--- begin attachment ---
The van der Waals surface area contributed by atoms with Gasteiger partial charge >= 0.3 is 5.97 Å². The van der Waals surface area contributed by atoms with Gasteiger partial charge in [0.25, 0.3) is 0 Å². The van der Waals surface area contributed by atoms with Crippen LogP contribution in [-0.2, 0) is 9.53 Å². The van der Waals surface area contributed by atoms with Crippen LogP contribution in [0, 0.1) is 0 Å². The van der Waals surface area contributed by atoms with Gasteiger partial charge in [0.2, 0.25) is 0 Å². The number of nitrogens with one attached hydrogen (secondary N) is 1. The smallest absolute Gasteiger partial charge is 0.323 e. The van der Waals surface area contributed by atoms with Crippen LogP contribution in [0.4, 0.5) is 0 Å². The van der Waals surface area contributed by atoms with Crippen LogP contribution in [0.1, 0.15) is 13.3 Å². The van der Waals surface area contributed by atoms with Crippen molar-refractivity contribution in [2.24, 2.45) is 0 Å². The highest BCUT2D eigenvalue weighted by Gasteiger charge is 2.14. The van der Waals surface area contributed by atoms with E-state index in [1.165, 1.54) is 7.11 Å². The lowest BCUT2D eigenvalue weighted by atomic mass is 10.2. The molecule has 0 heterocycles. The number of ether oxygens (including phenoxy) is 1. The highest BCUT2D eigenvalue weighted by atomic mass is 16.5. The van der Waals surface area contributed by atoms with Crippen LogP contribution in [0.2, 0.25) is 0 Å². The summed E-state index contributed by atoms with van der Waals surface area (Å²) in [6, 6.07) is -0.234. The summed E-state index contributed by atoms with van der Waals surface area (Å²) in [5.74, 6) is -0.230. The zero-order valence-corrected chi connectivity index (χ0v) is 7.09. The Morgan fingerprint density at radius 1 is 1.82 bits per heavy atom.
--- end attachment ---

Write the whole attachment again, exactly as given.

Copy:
The van der Waals surface area contributed by atoms with Gasteiger partial charge >= 0.3 is 5.97 Å². The van der Waals surface area contributed by atoms with Gasteiger partial charge in [0.25, 0.3) is 0 Å². The van der Waals surface area contributed by atoms with Crippen LogP contribution in [-0.2, 0) is 9.53 Å². The van der Waals surface area contributed by atoms with Crippen LogP contribution in [0, 0.1) is 0 Å². The van der Waals surface area contributed by atoms with Gasteiger partial charge in [0.2, 0.25) is 0 Å². The number of nitrogens with one attached hydrogen (secondary N) is 1. The smallest absolute Gasteiger partial charge is 0.323 e. The van der Waals surface area contributed by atoms with Crippen LogP contribution in [0.4, 0.5) is 0 Å². The van der Waals surface area contributed by atoms with Crippen LogP contribution in [0.1, 0.15) is 13.3 Å². The van der Waals surface area contributed by atoms with Crippen molar-refractivity contribution in [2.24, 2.45) is 0 Å². The highest BCUT2D eigenvalue weighted by Gasteiger charge is 2.14. The van der Waals surface area contributed by atoms with E-state index in [1.165, 1.54) is 7.11 Å². The lowest BCUT2D eigenvalue weighted by atomic mass is 10.2. The molecule has 0 heterocycles. The number of ether oxygens (including phenoxy) is 1. The highest BCUT2D eigenvalue weighted by atomic mass is 16.5. The van der Waals surface area contributed by atoms with Crippen LogP contribution in [0.2, 0.25) is 0 Å². The summed E-state index contributed by atoms with van der Waals surface area (Å²) in [6, 6.07) is -0.234. The summed E-state index contributed by atoms with van der Waals surface area (Å²) in [5.74, 6) is -0.230. The zero-order valence-corrected chi connectivity index (χ0v) is 7.09. The Morgan fingerprint density at radius 1 is 1.82 bits per heavy atom.